The Radical Philosophy Of Allan Kurzberg And His Fundamental Postulates, Part 3.

In this post, P2 is discussed along with its consequences:

By means of the Corollary of Human Existence, which follows from P2, Kurzberg proposes another theory of evolution:  “…  I call my 2nd Postulate:  Reason developed late in human existence.  Thus, humans were affected by strong emotions and irrational tendencies long before reason appeared.  The corollary from this postulate is, I believe, a most important corollary, because through it we can gain a true understanding of humanity.  All human events be they historical, personal, or otherwise should be revealed through the corollary.  I term this corollary:  Corollary of Human Existence.   What it means is that those forces that shaped humans before reason arose are like large emotional magnets that pull us in different directions.  I call these emotional magnets OE- and OE+.  They stand for overwhelming negative emotion and overwhelming positive emotion.  By overwhelming, I mean that they are strong enough to overcome our sense of reason.  Of course, we possess E- and E+, negative and positive emotions, respectively, but these are not strong enough to overcome reason and do not cause major problems.  We enjoy them as simply negative or positive sensations.  Hence, I will concentrate on OE- and OE+, for they are the central forces that govern human behavior.  The Corollary of Human Existence:  Human behavior is fundamentally irrational and is governed by OE- and OE+.  Thus, when we read that man is a rational being, we are forced to admit the falseness of such a statement.  The statement should read that man is an irrational being that is capable of rational thought.  This raises interesting questions about evolution and humanity’s true place in the universe.  For, when we conceive of the countless planetary bodies that are scattered throughout the universe and apply the principle of probability, which works so well in quantum mechanics, we are compelled to concede that there may be beings in which reason developed earlier than us.  If so, then reason would become the powerful magnet that keeps OE- and OE+ in check, or keeps E+ and E- from becoming OE+ and OE-.  If such a civilization exists, how would it differ from our own?  Could we learn valuable information from such a civilization and prevent annihilating our species through reckless, irrational behavior patterns?  These questions continued to occupy my thinking, so I composed an interview between myself and another being, “Exchanging Thoughts with a Being from Another Planet.”  I also realized that there might be civilizations in which reason came into being at a later stage than ours.  In this case, OE- and OE+ would have even more more power over them than they do over us.  If we let small ir denote a completely irrational civilization, then we are somewhere between it and a completely rational civilization.  By rational, however, I do not mean devoid of emotion.  I do mean that such a civilization would be spared many of the problems we face due to a lack of reason.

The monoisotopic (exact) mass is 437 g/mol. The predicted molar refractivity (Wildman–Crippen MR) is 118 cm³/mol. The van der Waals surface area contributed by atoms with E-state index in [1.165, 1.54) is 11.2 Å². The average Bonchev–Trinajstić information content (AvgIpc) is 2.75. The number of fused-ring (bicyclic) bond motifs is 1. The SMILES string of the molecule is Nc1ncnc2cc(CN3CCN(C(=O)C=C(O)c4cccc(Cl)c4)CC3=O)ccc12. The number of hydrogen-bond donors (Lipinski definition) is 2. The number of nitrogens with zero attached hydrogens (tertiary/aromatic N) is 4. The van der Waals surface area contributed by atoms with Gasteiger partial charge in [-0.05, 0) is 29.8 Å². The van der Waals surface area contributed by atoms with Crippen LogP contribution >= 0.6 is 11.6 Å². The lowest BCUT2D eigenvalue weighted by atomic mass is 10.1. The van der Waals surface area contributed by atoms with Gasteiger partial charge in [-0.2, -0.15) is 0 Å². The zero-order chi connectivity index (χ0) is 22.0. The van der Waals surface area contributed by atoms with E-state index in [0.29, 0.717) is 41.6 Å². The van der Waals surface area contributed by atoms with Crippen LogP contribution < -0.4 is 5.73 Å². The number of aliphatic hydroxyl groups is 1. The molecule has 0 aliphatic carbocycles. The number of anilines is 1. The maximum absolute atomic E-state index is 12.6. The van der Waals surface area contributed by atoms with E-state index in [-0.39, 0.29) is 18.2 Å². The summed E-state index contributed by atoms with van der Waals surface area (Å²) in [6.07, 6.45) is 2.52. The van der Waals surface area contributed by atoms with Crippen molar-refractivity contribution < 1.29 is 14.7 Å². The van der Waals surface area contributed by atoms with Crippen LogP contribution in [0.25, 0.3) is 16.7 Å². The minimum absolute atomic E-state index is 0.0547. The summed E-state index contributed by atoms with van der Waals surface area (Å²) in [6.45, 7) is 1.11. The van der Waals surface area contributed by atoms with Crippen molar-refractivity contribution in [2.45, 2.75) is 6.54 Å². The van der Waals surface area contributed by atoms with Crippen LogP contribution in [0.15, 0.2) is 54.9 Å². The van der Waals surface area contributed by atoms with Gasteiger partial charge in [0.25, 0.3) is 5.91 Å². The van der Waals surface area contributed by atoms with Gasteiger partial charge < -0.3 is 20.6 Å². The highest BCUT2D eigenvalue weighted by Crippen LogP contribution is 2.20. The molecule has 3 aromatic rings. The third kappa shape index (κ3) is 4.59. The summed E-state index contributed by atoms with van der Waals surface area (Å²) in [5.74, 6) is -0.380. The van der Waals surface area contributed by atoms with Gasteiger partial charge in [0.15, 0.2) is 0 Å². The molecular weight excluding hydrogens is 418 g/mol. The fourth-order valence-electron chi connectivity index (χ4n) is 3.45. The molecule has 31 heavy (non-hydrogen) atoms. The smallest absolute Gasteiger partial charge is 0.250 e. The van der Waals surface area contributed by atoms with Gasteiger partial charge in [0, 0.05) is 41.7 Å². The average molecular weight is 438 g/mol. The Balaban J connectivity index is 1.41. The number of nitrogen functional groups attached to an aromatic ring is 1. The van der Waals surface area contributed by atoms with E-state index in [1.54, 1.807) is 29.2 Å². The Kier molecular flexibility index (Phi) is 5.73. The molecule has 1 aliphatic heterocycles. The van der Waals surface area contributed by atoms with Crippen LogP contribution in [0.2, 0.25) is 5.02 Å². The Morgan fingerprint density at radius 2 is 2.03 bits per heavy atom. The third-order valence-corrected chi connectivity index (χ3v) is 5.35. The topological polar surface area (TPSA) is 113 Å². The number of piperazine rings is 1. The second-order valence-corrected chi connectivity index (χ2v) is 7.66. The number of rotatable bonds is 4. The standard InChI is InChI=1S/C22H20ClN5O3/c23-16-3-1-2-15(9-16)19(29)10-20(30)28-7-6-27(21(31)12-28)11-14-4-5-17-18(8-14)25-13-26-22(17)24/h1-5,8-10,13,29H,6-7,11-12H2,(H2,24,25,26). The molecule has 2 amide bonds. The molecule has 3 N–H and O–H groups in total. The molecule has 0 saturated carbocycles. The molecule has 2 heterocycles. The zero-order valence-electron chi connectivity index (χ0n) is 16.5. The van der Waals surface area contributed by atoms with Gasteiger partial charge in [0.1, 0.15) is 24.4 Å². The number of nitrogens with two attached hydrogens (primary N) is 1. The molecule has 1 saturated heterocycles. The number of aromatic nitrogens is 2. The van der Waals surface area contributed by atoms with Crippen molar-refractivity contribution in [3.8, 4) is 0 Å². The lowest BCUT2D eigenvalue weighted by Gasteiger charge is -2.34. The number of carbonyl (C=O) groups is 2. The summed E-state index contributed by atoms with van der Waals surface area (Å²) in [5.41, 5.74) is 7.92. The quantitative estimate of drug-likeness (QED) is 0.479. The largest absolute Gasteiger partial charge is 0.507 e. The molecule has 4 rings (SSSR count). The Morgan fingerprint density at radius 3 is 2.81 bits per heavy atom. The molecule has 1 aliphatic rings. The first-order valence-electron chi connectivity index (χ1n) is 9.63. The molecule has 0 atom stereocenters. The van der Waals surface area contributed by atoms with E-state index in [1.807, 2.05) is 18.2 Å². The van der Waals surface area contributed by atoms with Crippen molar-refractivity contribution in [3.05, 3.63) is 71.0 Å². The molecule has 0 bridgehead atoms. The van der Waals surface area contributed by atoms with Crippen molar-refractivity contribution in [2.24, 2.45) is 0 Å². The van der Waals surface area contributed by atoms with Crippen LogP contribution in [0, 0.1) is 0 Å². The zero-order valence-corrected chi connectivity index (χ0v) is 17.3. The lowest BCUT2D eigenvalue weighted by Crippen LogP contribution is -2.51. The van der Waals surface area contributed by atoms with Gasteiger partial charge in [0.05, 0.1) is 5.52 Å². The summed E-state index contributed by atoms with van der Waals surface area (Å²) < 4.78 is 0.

If we are to survive, we must undergo some evolution away from menacing destructive behavior towards more rational behavior.  It seems we are just beginning to “know ourselves” and that must be our great adventure.  A catalog of parts of OE- seems overwhelming, but there is one aspect of OE- that dwarfs all others and that will be the subject of my 3rd Postulate. 

A barred spiral galaxy that contains who knows how many stars with planetary bodies circling them. “How instructive is a star.  It can tell us from afar just how small each other are.”–Piet Hein from Grooks

About Robert M. Weiss
From an early age, I've taken great pleasure in reading. Also, I learned to play my 78 player when I was quite young, and enjoyed listening to musicals and classical music. I remember sitting on the floor, and following the text and pictures of record readers, which were popular in the 1940s and 50s. My favorites were the Bozo and Disney albums. I also enjoyed watching the slow spinning of 16s as they spun out tales of adventure. I have always been attracted by rivers, and I love to sit on a boulder with my feet in the water, gazing into the mysteries of swirling currents. I especially like inner tubing on the Rogue River in Southern Oregon. Since my early youth, I've been interested in collecting minerals, which have taught me about the wonderful possibilities in colors and forms. Sometimes I try to imagine what the ancient Greeks must have felt when they began to discover physical laws in nature. I also remember that I had a special passion for numbers, and used to construct them out of stones. After teaching Russian for several years, I became a writer, interviewer, editor, and translator. I continue to delight in form, and am a problem solver at heart.

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